US Government (DOT) Pamphlet
Available in quantities free from the NHTSA Safety Countermeasures Division
Your Bicycle Helmet
A Correct Fit
Fitting a Bike Helmet
Put the helmet on your head so it sits evenly between the ears and rests low on your forehead it should only be about 1 2 finger widths above your eyebrow.
Put foam pads inside the helmet so it feels comfortable but really snug. Usually, the helmet includes more than one size of foam pads that can be Velcroed inside the helmet for a better fit.
Tighten the chin strap as snugly as possible. Adjust the junction of front and back straps just under the ears and secure back strap without putting pressure on the front strap.
If all of this sounds confusing, follow the simple 5 Step Helmet Fit Test below.
A Good Helmet Fit is as important as wearing one...but it takes time. Allow as much as
a half hour to get a proper helmet fit. If fitting your child, don't try to "rush" it as they
are trying to go outside to ride. Do it while they're relaxed and you have plenty of time. Then
secure the adjustments so the helmet is ready for the next ride.
Five-Step Helmet Fit Test
With one hand, gently lift the front of the helmet up and back.
Helmet moves back to uncover the forehead.
Tighten front strap to junction. Also, adjust padding thickness and/or position, especially in back. Make sure chin strap is snug. If this doesn't work, the helmet may be to big.
With one hand, gently lift the back of the helmet up and forward.
Helmet moves forward to cover the eyes.
Tighten back strap. Make sure chin strap is snug. Also, adjust padding thickness and/or position, especially in front.
Put a hand on each side of the helmet and rock from side to side. Shake your head "no" as hard as possible.
Helmet slips from side to side.
Check padding on sides and make sure straps are evenly adjusted.
Open your mouth (lower jaw) as wide as possible, without moving your head. The top of your helmet should pull down.
Helmet does not pull down when opening your mouth.
Tighten chin strap. Make sure Tighten chin strap. Make sure junction is under each ear.
Check to see if the front edge of helmet covers your forehead. The front edge of the helmet should not be more than 1 to 2 finger widths from your eyebrows.
Helmet does not cover the forehead.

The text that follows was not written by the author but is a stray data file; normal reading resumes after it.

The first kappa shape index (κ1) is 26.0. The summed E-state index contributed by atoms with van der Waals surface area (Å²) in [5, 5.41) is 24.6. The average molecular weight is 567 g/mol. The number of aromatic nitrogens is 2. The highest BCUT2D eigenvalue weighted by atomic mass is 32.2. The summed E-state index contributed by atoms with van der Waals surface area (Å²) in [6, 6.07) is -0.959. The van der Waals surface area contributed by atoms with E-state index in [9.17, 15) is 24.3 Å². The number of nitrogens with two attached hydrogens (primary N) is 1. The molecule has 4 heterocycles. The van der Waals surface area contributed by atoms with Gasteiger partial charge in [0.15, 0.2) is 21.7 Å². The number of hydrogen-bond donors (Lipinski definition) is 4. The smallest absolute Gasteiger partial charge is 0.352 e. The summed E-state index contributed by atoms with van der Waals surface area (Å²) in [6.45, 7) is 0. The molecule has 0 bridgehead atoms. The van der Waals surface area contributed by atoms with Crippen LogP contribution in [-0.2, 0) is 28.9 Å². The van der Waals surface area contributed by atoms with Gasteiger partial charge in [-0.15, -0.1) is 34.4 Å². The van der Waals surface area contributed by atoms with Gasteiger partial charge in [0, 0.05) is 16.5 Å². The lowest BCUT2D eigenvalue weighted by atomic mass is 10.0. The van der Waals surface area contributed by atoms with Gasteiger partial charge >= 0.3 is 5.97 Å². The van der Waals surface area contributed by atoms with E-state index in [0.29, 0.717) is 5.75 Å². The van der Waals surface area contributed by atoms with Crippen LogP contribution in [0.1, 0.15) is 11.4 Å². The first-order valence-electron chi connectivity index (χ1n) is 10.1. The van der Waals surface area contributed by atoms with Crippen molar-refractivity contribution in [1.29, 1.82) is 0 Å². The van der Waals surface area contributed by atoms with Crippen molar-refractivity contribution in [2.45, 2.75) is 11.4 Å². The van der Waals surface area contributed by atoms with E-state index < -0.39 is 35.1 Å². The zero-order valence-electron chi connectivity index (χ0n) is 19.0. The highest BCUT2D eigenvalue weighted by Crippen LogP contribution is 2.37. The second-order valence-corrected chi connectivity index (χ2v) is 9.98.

Position helmet no more than 1 to 2 finger widths above eyebrows. Tighten any loose straps. Make adjustments so the helmet stays over the forehead.
Have someone else test your helmet fit by doing the 5-Step Test outlined above. Hold your head still during the test. The helmet should pass each of the 5 steps.
Buying A Bike Helmet
Buy a helmet that has been tested and meets the uniform safety standard issued by the U.S. Consumer Product Safety Commission (CPSC), or one or more of the voluntary bicycle helmet standards like ASTM, Snell or ANSI. You can tell this by looking for a label or sticker that says the helmet meets the standard.
Select a brand and size that fits well prior to any adjustments. Adjustable sizing pads are often included to help ensure a better fit. Buy one that's comfortable and attractive. You'll be more likely to wear it.
Buy a helmet that fits your child now, not a helmet to "grow into."
Replace any helmet that has been involved in a crash!
A bicycle helmet reduces the risk of serious head and brain injury by 85-88 per cent.
But it's not enough to simply buy and wear one - you need to make sure it fits properly.
US. Department of Transportation
National Highway Traffic Safety Administration
People Saving People
Developed by the National Highway Traffic
Safety Administration Region 10
Harborview Injury Prevention
and Research Center (HIPRC)
Snell Memorial Foundation Seattle, WA
DOT HS 808 000
Permission to reprint with credit is hereby granted.
You can order up to 50 copiels of this pamphlet from the NHTSA Web site. They are often out of stock on some items. The site says that shipping takes four to six weeks, but our most recent order was shipped in less than a week.
This page was last revised on: November 18, 2004.